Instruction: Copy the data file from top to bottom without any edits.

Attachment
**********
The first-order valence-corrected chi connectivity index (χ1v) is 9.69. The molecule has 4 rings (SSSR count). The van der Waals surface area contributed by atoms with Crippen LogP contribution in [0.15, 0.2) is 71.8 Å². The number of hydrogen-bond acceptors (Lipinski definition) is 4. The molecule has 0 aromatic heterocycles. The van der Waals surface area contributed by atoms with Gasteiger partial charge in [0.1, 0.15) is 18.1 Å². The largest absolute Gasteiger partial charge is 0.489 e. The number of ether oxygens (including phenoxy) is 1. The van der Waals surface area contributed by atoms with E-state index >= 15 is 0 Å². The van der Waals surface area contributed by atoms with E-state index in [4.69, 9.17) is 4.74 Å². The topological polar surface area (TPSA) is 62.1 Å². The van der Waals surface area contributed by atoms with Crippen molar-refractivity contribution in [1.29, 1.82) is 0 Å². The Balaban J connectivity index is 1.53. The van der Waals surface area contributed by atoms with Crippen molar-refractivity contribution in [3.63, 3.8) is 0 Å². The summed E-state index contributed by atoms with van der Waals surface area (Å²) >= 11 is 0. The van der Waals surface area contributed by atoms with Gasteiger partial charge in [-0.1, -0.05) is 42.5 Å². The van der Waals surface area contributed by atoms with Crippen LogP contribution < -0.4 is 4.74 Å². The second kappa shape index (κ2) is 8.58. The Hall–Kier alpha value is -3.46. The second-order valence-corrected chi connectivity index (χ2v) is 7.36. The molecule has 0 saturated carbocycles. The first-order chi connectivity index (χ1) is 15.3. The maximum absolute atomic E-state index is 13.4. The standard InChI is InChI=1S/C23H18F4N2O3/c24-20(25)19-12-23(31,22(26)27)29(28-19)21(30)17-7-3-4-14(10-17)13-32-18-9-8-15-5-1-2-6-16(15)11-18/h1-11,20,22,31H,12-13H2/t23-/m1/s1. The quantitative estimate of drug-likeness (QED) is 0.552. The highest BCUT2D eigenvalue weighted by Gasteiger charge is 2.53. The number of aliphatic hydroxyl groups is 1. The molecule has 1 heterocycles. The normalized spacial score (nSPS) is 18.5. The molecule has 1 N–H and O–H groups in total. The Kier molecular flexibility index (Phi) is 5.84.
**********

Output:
The first-order valence-corrected chi connectivity index (χ1v) is 9.69. The molecule has 4 rings (SSSR count). The van der Waals surface area contributed by atoms with Crippen LogP contribution in [0.15, 0.2) is 71.8 Å². The number of hydrogen-bond acceptors (Lipinski definition) is 4. The molecule has 0 aromatic heterocycles. The van der Waals surface area contributed by atoms with Gasteiger partial charge in [0.1, 0.15) is 18.1 Å². The largest absolute Gasteiger partial charge is 0.489 e. The number of ether oxygens (including phenoxy) is 1. The van der Waals surface area contributed by atoms with E-state index >= 15 is 0 Å². The van der Waals surface area contributed by atoms with E-state index in [4.69, 9.17) is 4.74 Å². The topological polar surface area (TPSA) is 62.1 Å². The van der Waals surface area contributed by atoms with Crippen molar-refractivity contribution in [1.29, 1.82) is 0 Å². The Balaban J connectivity index is 1.53. The van der Waals surface area contributed by atoms with Crippen molar-refractivity contribution in [3.63, 3.8) is 0 Å². The summed E-state index contributed by atoms with van der Waals surface area (Å²) >= 11 is 0. The van der Waals surface area contributed by atoms with Gasteiger partial charge in [-0.1, -0.05) is 42.5 Å². The van der Waals surface area contributed by atoms with Crippen LogP contribution < -0.4 is 4.74 Å². The second kappa shape index (κ2) is 8.58. The Hall–Kier alpha value is -3.46. The second-order valence-corrected chi connectivity index (χ2v) is 7.36. The molecule has 0 saturated carbocycles. The first-order chi connectivity index (χ1) is 15.3. The maximum absolute atomic E-state index is 13.4. The standard InChI is InChI=1S/C23H18F4N2O3/c24-20(25)19-12-23(31,22(26)27)29(28-19)21(30)17-7-3-4-14(10-17)13-32-18-9-8-15-5-1-2-6-16(15)11-18/h1-11,20,22,31H,12-13H2/t23-/m1/s1. The quantitative estimate of drug-likeness (QED) is 0.552. The highest BCUT2D eigenvalue weighted by Gasteiger charge is 2.53. The number of aliphatic hydroxyl groups is 1. The molecule has 1 heterocycles. The normalized spacial score (nSPS) is 18.5. The molecule has 1 N–H and O–H groups in total. The Kier molecular flexibility index (Phi) is 5.84.